Peugeot 207 (2006) review

The replacement for the Peugeot 206 is set to hit the road in June. We get behind the wheel of the all-new 207

Overall Auto Express Rating

4.0 out of 5

Rather than start from scratch, Peugeot has built on the strengths of the 206 and ironed out its weaknesses. So buyers still get the attractive lines that made the outgoing model such a hit, yet enjoy a much more capable all-rounder. And while in petrol guise the 207 is short of the mark - for now at least - the diesel versions are very tempting propositions.

Pretty, individual and, above all else, cheap to run, Peugeot's 206 is one of the best-selling cars of the decade. But time has well and truly caught up with the supermini.

As our Driver Power 2006 report shows, the replacement 207 can't come soon enough. It's due on sale in the UK in June, and we've got behind the wheel of one of the first models out of the factory.

In showroom-ready trim, the 207's similarity to the 206 is clear to see. Yet amazingly, the new machine is virtually identical in size to the old 306 - a hatchback that belonged to the class above. It's no surprise, then, that the latest Lion is much more spacious than the 206. One of the biggest failings of the outgoing model was its appalling driving position; not so in the 207. Designers have answered the critics, and there's plenty of adjustment for both the seat and steering wheel.

The dashboard is well laid out and appears expertly put together, too. It's just a pity the budget couldn't stretch to using the dashtop's high-class plastics around the handbrake.

You'll get few complaints from rear occupants, the three-door 207 giving easy access to the back. There's plenty of legroom, too, although the tapered window line cuts into shoulder space.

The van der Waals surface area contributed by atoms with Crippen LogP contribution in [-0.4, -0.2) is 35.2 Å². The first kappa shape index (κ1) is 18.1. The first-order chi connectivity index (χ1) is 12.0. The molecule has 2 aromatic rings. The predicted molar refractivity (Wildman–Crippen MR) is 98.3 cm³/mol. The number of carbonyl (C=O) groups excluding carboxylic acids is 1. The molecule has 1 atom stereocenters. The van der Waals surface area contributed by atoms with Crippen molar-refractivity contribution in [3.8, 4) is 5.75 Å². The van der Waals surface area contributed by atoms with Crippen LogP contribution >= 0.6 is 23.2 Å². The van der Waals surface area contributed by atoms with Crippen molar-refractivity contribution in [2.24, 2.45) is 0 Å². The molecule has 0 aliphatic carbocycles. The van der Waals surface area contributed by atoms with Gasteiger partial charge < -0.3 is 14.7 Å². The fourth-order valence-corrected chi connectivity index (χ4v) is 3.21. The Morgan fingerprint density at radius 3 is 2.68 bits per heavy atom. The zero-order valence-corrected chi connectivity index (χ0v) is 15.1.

So Peugeot has made plenty of progress inside - but does the 207 have its predecessor's lively character on the road? From the first turn of the wheel, it's clear that this car has grown up. Thanks to the wider track, the 207 is always stable. Peugeot wanted the model to feel sporty even in basic trim, and the result is a hatchback with fairly firm settings. But it's never uncomfortable and there is sufficient feedback.

Well weighted steering adds to the sense of involvement. While the rack is electrically assisted, the nose reacts fast to subtle inputs from the wheel.

As the road becomes more challenging, the newcomer proves just as capable. And although it's based on the same platform as Peugeot's 1007 city car, as well as the Citroen C2 and C3, the 207 feels very composed.

While the 206's tendency to slide through corners has been replaced by greater stability, you can still have fun. However, the new supermini has inherited its predecessor's engine range. This is good news for diesel buyers, because the 1.6-litre powerplant co-developed with Ford offers torquey performance. But the 1.6 petrol in our car is unrefined and lethargic.

Fortunately, a new 1.6 - which has been designed in conjunction with BMW, and will be offered in a choice of naturally aspirated or turbocharged guises - is due later this year.

Although prices have yet to be announced, Peugeot bosses have confirmed that the 207 will be close to the Fiat Grande Punto and Renault's new Clio. That means entry-level models will cost around £9,000, with the 1.6-litre Sport at about £11,000.

Go for a diesel 207 and you won't be disappointed, but the current 1.6-litre unit is the weak link in the flagship petrol car. So while the latest Peugeot is impressive, until the new engines arrive, class rivals have the upper hand.

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